Sunday, January 27, 2013

Assisted Suicide -- An Ethical and Legal Dilemma

January 27, 2013

California newspapers recently covered a poignant event that took place near San Luis Obispo.  A park ranger stopped an older man as he left the beach parking lot after closing time. The man, George Taylor, 86, had cuts around his neck and on his wrists. He was disoriented and there was a body in the back seat with a plastic trash bag cinched around its neck. The man said that he and his wife, who was 81 years old, had a suicide pact.  He said that he had "failed." 
"Is that a mannequin?" the ranger asked, scanning the car with his flashlight.
Taylor said that it was his wife, 81-year-old Gewynn Taylor, and that she had been dead since the sun went down. He and Gewynn, his wife of 65 years, had a suicide pact, he said, and he had failed. The news writer asks the difficult question that many would raise, "Where does justice lie for those who, with no apparent motives other than love, help family members fulfill their last wishes and end their lives?" 

California prosecutors have decided not to bring charges in similar cases. In other instances, assisted suicide convictions can result in light sentences. Recently an Orange County social worker received three years' probation for a final meal--Oxycontin crushed into yogurt-- to an 86-year-old veteran who wanted to end his life.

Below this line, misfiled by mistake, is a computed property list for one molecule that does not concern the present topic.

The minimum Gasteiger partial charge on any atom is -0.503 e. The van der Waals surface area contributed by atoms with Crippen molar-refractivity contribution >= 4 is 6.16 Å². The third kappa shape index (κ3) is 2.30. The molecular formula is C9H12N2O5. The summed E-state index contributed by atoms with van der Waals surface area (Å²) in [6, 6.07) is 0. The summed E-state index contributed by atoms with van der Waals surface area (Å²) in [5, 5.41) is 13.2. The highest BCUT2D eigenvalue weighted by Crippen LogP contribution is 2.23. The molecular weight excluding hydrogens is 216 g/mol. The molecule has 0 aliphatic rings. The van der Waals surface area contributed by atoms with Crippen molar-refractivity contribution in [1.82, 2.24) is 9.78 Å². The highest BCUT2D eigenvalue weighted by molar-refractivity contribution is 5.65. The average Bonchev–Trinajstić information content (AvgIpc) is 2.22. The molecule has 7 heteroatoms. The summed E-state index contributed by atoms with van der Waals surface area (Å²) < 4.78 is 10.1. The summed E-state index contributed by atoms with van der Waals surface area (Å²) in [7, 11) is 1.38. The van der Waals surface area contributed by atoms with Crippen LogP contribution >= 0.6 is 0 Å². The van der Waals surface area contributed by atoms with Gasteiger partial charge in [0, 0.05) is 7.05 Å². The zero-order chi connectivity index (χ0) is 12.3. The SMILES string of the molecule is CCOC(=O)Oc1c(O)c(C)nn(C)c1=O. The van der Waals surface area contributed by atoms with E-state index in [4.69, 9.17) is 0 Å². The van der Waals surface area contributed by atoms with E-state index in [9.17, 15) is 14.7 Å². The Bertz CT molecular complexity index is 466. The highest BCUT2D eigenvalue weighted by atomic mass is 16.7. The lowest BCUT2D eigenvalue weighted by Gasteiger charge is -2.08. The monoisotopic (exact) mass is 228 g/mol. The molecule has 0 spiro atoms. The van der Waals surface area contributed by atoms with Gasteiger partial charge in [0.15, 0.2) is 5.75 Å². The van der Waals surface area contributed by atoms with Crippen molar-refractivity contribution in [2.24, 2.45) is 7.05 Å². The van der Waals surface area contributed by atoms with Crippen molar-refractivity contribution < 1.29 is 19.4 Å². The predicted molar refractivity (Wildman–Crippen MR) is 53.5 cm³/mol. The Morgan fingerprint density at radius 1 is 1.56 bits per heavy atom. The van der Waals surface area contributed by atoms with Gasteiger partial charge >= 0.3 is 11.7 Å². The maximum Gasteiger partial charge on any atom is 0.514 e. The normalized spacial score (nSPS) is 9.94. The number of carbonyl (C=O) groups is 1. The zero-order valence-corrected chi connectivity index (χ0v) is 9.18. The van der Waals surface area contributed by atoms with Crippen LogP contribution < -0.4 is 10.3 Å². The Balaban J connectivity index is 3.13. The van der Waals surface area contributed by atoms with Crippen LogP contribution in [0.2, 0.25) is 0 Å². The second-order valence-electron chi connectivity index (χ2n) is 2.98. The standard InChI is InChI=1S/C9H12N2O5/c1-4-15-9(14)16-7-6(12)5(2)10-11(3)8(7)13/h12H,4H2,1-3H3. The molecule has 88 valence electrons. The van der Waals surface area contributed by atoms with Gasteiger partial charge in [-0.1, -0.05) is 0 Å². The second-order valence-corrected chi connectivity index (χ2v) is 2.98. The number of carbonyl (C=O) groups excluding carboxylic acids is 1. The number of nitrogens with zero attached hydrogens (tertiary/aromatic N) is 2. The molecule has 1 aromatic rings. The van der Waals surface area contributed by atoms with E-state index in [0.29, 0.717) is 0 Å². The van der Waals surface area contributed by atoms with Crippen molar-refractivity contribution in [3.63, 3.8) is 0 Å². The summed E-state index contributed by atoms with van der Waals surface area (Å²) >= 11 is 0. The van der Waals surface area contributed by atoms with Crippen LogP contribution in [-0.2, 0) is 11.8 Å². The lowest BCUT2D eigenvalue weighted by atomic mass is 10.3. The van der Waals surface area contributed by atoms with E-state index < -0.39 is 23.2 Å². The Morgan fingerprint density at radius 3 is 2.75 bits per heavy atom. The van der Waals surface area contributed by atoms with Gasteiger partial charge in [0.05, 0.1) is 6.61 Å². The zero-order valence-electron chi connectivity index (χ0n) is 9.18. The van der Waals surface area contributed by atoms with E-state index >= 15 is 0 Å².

Both George and Gewynn Taylor had been active in local causes and were acquainted with the late Dr. Jack Kevorkian, the doctor who advocated euthanasia.   George Taylor, who was charged with the illegal act of assisting suicide, pleaded guilty last month. The Judge, Ginger E. Garrett,  sentenced him to two days in jail — time that he had already spent jail following his arrest.

At his hearing, the news reporter wrote that the soft-spoken, slender Taylor, a retired Los Angeles firefighter, expressed gratitude but had no further comment.  Overall, the State lowered the charges and the judge showed sympathy. The reporter learned that the couple had informed their daughter of their agreement.  "There was nothing wrong with their thinking. They were active people who always promised one another that if they couldn't lead their lives the way they felt they should, then that would be the end of it."
What do you think about the Taylors' pact?  Do you agree with the judge's decision?  Should the State have prosecuted?  Was mercy shown? Please send your comments.
Susanne Paul for Global Action on Aging



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